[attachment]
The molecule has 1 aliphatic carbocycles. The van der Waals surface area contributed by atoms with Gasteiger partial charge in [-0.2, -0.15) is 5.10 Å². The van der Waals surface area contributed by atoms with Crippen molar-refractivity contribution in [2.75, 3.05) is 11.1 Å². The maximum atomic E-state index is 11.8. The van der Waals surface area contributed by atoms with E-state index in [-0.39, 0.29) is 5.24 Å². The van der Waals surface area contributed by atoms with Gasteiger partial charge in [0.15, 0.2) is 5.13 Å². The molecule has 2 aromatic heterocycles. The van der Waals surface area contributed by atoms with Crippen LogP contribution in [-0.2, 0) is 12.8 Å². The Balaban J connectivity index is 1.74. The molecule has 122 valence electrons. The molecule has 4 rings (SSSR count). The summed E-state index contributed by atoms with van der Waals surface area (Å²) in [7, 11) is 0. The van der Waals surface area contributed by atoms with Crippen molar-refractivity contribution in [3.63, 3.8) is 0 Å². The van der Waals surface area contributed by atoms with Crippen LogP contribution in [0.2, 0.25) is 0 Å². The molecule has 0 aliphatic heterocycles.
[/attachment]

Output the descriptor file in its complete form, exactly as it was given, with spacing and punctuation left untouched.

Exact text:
The molecule has 1 aliphatic carbocycles. The van der Waals surface area contributed by atoms with Gasteiger partial charge in [-0.2, -0.15) is 5.10 Å². The van der Waals surface area contributed by atoms with Crippen molar-refractivity contribution in [2.75, 3.05) is 11.1 Å². The maximum atomic E-state index is 11.8. The van der Waals surface area contributed by atoms with E-state index in [-0.39, 0.29) is 5.24 Å². The van der Waals surface area contributed by atoms with Gasteiger partial charge in [0.15, 0.2) is 5.13 Å². The molecule has 2 aromatic heterocycles. The van der Waals surface area contributed by atoms with Crippen LogP contribution in [-0.2, 0) is 12.8 Å². The Balaban J connectivity index is 1.74. The molecule has 122 valence electrons. The molecule has 4 rings (SSSR count). The summed E-state index contributed by atoms with van der Waals surface area (Å²) in [7, 11) is 0. The van der Waals surface area contributed by atoms with Crippen molar-refractivity contribution in [3.63, 3.8) is 0 Å². The van der Waals surface area contributed by atoms with Crippen LogP contribution in [0.2, 0.25) is 0 Å². The molecule has 0 aliphatic heterocycles.